For some strange reason, Unreal Tournament has long been the Mac shooter of choice. We say strange not because it doesn’t deserve to be, but because all the competition it had on PC was still in contention on the Mac, it just didn’t manage to split the audience as much. Instead of competing groups of Quake or Halo fans, all the attention on the Mac, at least back then, went to Unreal Tournament. It’s not just the well known appeal of an arena shooter that makes Unreal a winner, it’s the meticulous level design and perfectly balanced selection of weapons, not to mention the chance to record your best kills.



Part II after the jump...

Monday, June 14, 2010

Which COD map pack - Stimulus/Resurgence?


Those canny fellows behind Call of Duty: Modern Warfare 2 have left us with a dilemma. Another map pack has emerged on Xbox Live - and will soon come to the PS3 - to prolong our addiction to the much-lauded FPS... but once again, it's priced at a stupendously high 1200 points. Most gamers out there only have finite funds with which to fuel their unhealthy dependence on video games and cannot afford both this and the previously released content. So, unless you want to sell a kidney, which one should you choose - the Stimulus package or shiny new Resurgence DLC?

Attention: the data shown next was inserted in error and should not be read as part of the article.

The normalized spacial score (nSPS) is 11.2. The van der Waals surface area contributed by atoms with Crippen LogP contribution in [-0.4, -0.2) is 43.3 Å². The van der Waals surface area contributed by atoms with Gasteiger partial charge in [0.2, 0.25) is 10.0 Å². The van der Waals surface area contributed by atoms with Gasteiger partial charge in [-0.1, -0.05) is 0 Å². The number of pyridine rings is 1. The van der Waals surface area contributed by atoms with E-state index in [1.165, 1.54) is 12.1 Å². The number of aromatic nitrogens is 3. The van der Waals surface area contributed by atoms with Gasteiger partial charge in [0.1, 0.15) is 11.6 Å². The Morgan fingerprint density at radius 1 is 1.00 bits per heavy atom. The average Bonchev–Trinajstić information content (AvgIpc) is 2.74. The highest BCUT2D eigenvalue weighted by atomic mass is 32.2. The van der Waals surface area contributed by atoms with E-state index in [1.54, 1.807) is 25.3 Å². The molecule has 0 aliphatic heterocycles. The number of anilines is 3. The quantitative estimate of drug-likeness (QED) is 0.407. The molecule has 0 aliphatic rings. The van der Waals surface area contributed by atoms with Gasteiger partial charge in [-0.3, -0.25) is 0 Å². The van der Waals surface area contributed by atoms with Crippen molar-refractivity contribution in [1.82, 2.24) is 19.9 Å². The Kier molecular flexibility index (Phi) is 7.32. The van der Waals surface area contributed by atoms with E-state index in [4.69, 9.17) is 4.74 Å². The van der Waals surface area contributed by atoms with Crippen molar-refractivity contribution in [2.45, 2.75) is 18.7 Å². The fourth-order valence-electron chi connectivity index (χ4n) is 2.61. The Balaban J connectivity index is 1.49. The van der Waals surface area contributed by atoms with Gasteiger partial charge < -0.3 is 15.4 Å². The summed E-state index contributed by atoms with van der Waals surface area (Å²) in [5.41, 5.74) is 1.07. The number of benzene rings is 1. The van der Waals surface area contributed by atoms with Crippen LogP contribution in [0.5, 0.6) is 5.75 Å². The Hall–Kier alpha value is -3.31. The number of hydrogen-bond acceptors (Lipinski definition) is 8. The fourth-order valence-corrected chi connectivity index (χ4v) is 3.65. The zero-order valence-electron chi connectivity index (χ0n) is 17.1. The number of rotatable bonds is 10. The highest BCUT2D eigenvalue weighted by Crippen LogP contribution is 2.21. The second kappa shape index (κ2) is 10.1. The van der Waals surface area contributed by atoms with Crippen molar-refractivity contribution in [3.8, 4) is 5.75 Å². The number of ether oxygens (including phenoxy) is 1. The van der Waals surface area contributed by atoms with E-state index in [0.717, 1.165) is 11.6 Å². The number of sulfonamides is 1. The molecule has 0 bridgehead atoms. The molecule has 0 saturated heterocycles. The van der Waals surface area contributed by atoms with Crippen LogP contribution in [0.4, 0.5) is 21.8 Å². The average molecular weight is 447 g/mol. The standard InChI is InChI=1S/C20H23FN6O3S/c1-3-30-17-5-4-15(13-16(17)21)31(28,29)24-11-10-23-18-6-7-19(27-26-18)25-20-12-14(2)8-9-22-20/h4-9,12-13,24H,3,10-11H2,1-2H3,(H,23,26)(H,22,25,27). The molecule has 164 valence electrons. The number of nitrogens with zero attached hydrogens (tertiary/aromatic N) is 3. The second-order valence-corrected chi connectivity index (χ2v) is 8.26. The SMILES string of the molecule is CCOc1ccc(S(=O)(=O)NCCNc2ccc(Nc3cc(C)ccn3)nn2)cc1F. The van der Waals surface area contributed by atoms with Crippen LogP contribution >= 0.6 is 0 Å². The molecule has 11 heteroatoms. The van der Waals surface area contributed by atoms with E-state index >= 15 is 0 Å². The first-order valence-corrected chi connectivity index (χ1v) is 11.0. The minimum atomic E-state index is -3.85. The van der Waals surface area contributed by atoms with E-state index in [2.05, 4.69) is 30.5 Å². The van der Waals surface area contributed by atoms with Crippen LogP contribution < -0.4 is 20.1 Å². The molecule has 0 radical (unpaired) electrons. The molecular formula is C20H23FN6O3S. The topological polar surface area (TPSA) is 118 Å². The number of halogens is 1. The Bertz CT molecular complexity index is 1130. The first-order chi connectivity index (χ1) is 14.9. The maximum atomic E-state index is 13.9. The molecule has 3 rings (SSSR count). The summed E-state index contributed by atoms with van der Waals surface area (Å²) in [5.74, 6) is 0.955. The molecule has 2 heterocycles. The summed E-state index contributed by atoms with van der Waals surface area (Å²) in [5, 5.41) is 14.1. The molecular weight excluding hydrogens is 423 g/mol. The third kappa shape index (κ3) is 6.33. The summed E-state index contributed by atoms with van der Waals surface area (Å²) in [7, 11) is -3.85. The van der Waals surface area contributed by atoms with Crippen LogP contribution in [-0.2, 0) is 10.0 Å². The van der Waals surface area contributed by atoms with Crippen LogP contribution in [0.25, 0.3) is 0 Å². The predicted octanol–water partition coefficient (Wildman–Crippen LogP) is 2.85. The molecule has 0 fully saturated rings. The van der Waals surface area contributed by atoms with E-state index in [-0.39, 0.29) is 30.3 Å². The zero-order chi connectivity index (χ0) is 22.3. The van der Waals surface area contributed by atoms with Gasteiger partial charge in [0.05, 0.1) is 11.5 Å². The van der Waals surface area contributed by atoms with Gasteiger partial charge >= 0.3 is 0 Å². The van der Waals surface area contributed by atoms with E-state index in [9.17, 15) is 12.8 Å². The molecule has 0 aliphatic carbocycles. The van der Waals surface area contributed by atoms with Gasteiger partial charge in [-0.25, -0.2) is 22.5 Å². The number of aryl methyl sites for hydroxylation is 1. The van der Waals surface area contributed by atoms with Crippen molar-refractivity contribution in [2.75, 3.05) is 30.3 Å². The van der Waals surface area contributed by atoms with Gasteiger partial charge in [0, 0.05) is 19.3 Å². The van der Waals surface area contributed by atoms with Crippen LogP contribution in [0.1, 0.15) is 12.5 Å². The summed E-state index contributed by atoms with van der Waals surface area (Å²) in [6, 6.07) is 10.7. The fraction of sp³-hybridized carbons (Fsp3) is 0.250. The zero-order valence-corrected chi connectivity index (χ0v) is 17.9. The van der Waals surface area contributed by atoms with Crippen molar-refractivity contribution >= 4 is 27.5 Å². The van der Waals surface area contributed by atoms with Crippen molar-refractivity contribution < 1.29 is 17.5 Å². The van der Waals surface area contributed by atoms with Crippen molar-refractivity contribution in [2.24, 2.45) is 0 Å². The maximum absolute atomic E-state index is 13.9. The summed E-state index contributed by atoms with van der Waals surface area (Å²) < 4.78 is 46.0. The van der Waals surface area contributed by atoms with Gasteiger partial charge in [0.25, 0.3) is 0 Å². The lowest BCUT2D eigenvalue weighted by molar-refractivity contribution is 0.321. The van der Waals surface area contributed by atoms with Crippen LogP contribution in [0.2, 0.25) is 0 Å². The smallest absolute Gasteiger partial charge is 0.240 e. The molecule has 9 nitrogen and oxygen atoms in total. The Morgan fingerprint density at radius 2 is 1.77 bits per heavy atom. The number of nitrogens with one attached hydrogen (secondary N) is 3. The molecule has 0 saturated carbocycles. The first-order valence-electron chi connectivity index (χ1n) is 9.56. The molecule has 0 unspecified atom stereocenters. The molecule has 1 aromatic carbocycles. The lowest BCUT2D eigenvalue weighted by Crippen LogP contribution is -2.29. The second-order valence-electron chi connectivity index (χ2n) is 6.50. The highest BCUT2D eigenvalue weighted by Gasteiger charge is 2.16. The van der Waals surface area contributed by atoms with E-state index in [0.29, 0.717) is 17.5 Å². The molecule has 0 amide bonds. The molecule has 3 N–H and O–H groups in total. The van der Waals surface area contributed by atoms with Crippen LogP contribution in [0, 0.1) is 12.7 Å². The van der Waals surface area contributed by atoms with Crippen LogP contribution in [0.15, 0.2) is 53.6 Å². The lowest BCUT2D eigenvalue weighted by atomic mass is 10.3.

Having completed the game several times, grabbed all the achievement points and played the online multiplayer maps to death, Modern Warfare 2 has sat untouched on my shelf since January. But the news of the add-on packs have given me the impetus to once again pick up my trusty Carbine and TAR-21 and get fragging.

If I'm going to part with most of my Microsoft points in one foul swoop, I want to make the right choice. So what are the differences?

Well, after a quick gander on various websites and forums, Resurgence appears to be a much more inviting prospect and has initially received some very positive feedback. Hell, one of the levels features a giant open-mouthed clown and bumper cars. How could you not love that?

Something that held many people back from buying the Stimulus package when it came out in March was the fact that Activision had recycled some of the maps from Call of Duty 4. Although COD veterans loved the first game and spent many hours roaming around "Overgrown" and "Crash", no one really wants to have to pay for them again - even if they are "graphically enhanced" and tweaked for the new game engine.